Twenty two female officers approved for Army Infantry and Armor

Nine senior officer candidates along with the junior class and their family and friends begin the 10-mile march known as the Reaper Ruck march, May 6, 2012 at Camp Atterbury Joint Maneuver Training Center. Officer candidates must complete the march within three hours and 30 minutes before they can graduate.

The Army just announced the first female officers who will be commissioned for infantry and armor.

Twenty two women are close to completing their training that will allow them to be commissioned as second lieutenants for infantry and armor units.

In order for them to assume these positions they still have to pass the specialty schools and meet the physical requirements, according to USA Today.

Only one of the women is in the 12-week officer candidate school at Fort Benning, GA while the rest are in college ROTC programs or at West Point.

Thirteen of the twenty two women will become armor officers and the remaining nine are headed for the infantry.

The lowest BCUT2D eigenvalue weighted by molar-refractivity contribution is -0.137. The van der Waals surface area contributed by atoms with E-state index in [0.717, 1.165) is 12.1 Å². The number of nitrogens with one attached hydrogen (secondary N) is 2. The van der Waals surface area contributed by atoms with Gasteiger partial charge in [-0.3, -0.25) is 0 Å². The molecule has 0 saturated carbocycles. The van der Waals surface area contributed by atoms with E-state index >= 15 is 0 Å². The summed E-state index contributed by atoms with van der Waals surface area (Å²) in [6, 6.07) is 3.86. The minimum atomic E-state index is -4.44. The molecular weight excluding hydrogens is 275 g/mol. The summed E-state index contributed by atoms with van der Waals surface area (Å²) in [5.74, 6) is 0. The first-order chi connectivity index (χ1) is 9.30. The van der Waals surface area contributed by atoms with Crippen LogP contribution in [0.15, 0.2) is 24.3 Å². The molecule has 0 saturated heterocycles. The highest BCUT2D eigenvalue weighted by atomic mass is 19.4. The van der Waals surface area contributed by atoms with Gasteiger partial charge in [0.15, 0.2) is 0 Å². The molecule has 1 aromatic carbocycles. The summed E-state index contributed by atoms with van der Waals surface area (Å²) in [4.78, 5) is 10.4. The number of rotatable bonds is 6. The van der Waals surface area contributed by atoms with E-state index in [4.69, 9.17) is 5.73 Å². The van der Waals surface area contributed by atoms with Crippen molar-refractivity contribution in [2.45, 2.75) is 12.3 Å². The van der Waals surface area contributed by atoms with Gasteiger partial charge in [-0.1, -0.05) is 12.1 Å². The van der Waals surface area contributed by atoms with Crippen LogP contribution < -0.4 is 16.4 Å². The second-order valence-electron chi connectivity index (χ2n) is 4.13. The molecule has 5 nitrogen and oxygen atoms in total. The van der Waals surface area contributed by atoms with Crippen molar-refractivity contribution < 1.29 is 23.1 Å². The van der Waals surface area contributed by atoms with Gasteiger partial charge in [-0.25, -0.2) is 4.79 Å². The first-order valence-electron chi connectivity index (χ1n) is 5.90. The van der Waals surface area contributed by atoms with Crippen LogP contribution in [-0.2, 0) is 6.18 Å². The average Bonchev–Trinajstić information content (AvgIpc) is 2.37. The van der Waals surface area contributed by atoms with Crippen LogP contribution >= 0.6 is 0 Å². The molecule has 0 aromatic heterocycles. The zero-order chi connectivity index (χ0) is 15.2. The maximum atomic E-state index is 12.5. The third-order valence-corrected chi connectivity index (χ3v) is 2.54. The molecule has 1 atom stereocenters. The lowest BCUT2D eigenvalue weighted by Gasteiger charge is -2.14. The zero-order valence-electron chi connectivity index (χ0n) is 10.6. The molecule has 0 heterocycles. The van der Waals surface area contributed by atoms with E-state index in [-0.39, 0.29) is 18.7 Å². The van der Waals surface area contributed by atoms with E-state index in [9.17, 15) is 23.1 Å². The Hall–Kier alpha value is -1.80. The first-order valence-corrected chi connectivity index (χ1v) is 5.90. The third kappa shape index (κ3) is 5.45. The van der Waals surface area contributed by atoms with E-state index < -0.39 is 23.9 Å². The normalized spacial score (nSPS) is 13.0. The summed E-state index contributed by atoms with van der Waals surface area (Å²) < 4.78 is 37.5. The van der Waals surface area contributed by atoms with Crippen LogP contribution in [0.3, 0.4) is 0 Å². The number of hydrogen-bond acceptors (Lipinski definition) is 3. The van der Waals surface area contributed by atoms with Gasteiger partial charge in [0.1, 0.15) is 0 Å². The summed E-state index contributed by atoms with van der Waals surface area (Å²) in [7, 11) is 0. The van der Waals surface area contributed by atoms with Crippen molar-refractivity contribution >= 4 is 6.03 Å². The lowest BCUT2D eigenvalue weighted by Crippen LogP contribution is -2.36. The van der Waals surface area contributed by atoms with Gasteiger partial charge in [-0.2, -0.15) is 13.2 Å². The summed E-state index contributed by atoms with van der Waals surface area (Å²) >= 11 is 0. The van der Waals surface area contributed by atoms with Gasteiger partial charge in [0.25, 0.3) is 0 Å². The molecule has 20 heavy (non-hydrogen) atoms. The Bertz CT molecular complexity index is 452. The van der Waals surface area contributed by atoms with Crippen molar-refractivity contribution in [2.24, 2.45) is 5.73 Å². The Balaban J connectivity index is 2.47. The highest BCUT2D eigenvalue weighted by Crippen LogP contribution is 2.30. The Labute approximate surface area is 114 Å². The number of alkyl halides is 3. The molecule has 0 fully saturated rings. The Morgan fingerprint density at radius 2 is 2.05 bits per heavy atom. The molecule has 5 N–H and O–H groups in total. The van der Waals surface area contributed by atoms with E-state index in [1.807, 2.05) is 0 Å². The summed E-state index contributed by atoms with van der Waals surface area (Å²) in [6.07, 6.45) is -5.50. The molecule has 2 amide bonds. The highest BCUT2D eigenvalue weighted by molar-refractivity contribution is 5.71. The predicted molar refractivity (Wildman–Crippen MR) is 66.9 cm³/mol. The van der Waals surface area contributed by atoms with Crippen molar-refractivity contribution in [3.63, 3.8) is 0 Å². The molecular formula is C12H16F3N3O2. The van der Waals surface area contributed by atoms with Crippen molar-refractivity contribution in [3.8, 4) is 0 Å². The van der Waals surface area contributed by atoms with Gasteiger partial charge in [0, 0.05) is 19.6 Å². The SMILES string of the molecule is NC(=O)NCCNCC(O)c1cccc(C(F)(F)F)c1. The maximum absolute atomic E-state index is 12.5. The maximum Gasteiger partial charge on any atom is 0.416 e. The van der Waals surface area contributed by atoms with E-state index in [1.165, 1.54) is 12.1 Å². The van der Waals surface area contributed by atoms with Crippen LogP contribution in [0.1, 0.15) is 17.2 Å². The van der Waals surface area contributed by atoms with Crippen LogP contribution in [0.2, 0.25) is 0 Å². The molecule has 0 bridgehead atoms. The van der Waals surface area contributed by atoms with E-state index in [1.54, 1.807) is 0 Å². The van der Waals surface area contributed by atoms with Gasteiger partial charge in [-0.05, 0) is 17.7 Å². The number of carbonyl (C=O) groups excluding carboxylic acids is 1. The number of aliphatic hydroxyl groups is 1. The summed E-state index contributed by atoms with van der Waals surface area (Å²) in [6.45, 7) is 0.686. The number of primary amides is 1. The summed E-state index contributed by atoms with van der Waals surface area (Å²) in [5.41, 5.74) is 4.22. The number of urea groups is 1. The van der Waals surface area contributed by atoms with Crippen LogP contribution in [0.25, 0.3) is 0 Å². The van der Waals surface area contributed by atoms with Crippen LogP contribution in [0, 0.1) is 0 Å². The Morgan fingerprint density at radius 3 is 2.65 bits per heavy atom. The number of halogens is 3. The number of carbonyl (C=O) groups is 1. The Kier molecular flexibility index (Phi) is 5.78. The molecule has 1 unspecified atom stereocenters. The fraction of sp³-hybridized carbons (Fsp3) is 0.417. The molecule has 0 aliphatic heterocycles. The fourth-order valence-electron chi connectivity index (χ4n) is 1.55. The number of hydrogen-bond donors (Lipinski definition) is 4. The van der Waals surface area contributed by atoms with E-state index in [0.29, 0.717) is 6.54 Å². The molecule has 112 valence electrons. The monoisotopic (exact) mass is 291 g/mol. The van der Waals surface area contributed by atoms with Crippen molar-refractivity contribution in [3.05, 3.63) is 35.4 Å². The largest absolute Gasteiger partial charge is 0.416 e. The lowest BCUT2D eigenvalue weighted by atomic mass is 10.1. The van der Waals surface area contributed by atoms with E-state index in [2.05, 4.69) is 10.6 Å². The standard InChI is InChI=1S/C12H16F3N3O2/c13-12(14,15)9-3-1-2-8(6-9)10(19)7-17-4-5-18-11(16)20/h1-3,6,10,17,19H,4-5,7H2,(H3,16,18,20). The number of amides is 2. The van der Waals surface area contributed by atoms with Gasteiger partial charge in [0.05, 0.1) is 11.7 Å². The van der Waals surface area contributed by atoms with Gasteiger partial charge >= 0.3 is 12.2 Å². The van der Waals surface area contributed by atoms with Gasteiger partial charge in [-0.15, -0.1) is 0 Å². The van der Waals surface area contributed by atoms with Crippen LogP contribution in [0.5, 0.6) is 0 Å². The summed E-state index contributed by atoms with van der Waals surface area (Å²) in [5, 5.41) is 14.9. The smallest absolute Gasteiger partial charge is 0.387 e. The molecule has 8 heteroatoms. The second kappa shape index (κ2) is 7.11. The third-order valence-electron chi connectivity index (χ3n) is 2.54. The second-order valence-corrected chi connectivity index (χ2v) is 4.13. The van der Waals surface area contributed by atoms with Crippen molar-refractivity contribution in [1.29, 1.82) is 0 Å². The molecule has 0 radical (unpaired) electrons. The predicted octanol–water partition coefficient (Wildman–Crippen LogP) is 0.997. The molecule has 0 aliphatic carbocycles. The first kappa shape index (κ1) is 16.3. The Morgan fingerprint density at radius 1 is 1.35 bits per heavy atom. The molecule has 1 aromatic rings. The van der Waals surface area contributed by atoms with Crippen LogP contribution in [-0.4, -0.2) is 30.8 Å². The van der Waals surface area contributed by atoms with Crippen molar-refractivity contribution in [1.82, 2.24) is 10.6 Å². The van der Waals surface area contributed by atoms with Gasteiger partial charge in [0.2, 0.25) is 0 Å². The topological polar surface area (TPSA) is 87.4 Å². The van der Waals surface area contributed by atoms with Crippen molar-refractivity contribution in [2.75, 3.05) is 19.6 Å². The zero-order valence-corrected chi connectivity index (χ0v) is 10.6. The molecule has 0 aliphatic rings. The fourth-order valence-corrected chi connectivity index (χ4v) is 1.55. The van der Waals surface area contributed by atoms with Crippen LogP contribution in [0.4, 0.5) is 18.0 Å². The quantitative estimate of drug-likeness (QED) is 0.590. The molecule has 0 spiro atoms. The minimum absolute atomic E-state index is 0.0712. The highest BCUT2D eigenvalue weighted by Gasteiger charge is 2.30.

Many officers appointed to the Infantry are graduates of the Army’s Ranger school but it is not known how many of these women will attend the school at this time.

Ranger school is not required for infantry officers but all infantry officers are able to volunteer after training and many consider it to be an “unofficial requirement” to lead infantryman in land combat.

In August of 2015, Capt Shaye Haver, an Apache pilot, and First Lt Kristen Griest, a military police officer became the first two women to graduate Ranger school.

Maj. Lisa Jaster, center, became the third woman to graduate from the Army's elite Ranger School. She is shown with the first two women to earn the Ranger tab, Capt. Kristen Griest, 26, left, and 1st Lt. Shaye Haver, 25, right. (Photo: Paul Abell/AP Images for U.S. Army Reserve)
Maj. Lisa Jaster, center, became the third woman to graduate from the Army’s elite Ranger School. She is shown with the first two women to earn the Ranger tab, Capt. Kristen Griest, 26, left, and 1st Lt. Shaye Haver, 25, right. (Photo: Paul Abell/AP Images for U.S. Army Reserve)

Since January, when all combat jobs were open to women, two women have enlisted in the Army Infantry. Unlike the female officers they will have to wait until 2017 to join an Infantry unit because the Fort Benning Infantry School is not ready to accommodate them yet.

The Marine Corps has yet to graduate a female from their Infantry Officer Course – with 29 attempting – since Defense Secretary Ashton Carter denied a request to keep the Infantry exempt from the new gender integration provisions.

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